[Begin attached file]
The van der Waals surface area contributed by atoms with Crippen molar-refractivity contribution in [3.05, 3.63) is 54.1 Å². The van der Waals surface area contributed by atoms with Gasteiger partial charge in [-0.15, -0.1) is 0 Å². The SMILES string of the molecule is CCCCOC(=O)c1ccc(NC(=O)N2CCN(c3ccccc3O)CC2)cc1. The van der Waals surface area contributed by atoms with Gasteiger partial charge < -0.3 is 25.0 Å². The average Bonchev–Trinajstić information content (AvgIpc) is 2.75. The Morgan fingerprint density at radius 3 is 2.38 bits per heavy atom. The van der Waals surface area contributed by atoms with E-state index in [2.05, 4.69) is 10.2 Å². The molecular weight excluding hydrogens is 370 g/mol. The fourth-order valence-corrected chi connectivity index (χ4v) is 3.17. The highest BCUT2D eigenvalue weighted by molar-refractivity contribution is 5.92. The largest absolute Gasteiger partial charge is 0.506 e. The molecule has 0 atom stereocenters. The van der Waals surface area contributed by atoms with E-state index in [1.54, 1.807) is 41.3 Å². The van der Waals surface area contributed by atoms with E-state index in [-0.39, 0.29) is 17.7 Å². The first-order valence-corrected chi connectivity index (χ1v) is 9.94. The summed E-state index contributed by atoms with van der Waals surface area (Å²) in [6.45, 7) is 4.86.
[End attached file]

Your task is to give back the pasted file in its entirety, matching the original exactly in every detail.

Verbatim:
The van der Waals surface area contributed by atoms with Crippen molar-refractivity contribution in [3.05, 3.63) is 54.1 Å². The van der Waals surface area contributed by atoms with Gasteiger partial charge in [-0.15, -0.1) is 0 Å². The SMILES string of the molecule is CCCCOC(=O)c1ccc(NC(=O)N2CCN(c3ccccc3O)CC2)cc1. The van der Waals surface area contributed by atoms with Gasteiger partial charge < -0.3 is 25.0 Å². The average Bonchev–Trinajstić information content (AvgIpc) is 2.75. The Morgan fingerprint density at radius 3 is 2.38 bits per heavy atom. The van der Waals surface area contributed by atoms with E-state index in [2.05, 4.69) is 10.2 Å². The molecular weight excluding hydrogens is 370 g/mol. The fourth-order valence-corrected chi connectivity index (χ4v) is 3.17. The highest BCUT2D eigenvalue weighted by molar-refractivity contribution is 5.92. The largest absolute Gasteiger partial charge is 0.506 e. The molecule has 0 atom stereocenters. The van der Waals surface area contributed by atoms with E-state index in [1.54, 1.807) is 41.3 Å². The van der Waals surface area contributed by atoms with E-state index in [-0.39, 0.29) is 17.7 Å². The first-order valence-corrected chi connectivity index (χ1v) is 9.94. The summed E-state index contributed by atoms with van der Waals surface area (Å²) in [6.45, 7) is 4.86.